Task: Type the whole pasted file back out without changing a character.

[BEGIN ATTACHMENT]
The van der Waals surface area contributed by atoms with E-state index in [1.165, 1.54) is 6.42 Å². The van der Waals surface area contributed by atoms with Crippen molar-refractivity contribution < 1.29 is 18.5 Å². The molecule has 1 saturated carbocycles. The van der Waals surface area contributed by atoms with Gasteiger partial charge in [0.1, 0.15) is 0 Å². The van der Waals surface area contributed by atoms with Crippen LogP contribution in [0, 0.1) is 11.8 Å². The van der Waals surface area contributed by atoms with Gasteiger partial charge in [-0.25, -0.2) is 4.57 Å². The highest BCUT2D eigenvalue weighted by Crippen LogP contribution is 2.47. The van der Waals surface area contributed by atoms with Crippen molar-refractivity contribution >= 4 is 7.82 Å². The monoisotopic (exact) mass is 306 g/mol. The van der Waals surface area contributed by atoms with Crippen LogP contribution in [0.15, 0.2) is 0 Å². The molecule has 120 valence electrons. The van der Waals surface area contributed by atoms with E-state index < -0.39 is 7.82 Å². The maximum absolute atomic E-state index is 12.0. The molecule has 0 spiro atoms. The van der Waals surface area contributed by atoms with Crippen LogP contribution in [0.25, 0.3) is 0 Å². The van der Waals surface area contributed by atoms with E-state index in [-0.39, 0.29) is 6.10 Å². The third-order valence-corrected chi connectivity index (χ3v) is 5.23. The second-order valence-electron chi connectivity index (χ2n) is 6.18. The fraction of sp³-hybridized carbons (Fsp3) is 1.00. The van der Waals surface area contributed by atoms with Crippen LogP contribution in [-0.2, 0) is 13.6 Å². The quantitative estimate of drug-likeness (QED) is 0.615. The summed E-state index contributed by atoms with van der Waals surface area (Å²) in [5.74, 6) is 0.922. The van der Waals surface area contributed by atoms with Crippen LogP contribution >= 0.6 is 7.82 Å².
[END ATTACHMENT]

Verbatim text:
The van der Waals surface area contributed by atoms with E-state index in [1.165, 1.54) is 6.42 Å². The van der Waals surface area contributed by atoms with Crippen molar-refractivity contribution < 1.29 is 18.5 Å². The molecule has 1 saturated carbocycles. The van der Waals surface area contributed by atoms with Gasteiger partial charge in [0.1, 0.15) is 0 Å². The van der Waals surface area contributed by atoms with Crippen LogP contribution in [0, 0.1) is 11.8 Å². The van der Waals surface area contributed by atoms with Gasteiger partial charge in [-0.25, -0.2) is 4.57 Å². The highest BCUT2D eigenvalue weighted by Crippen LogP contribution is 2.47. The van der Waals surface area contributed by atoms with Crippen molar-refractivity contribution >= 4 is 7.82 Å². The monoisotopic (exact) mass is 306 g/mol. The van der Waals surface area contributed by atoms with Crippen LogP contribution in [0.15, 0.2) is 0 Å². The molecule has 120 valence electrons. The van der Waals surface area contributed by atoms with E-state index < -0.39 is 7.82 Å². The maximum absolute atomic E-state index is 12.0. The molecule has 0 spiro atoms. The van der Waals surface area contributed by atoms with Crippen LogP contribution in [0.25, 0.3) is 0 Å². The van der Waals surface area contributed by atoms with E-state index in [-0.39, 0.29) is 6.10 Å². The third-order valence-corrected chi connectivity index (χ3v) is 5.23. The second-order valence-electron chi connectivity index (χ2n) is 6.18. The fraction of sp³-hybridized carbons (Fsp3) is 1.00. The van der Waals surface area contributed by atoms with Crippen LogP contribution in [-0.2, 0) is 13.6 Å². The quantitative estimate of drug-likeness (QED) is 0.615. The summed E-state index contributed by atoms with van der Waals surface area (Å²) in [5.74, 6) is 0.922. The van der Waals surface area contributed by atoms with Crippen LogP contribution >= 0.6 is 7.82 Å².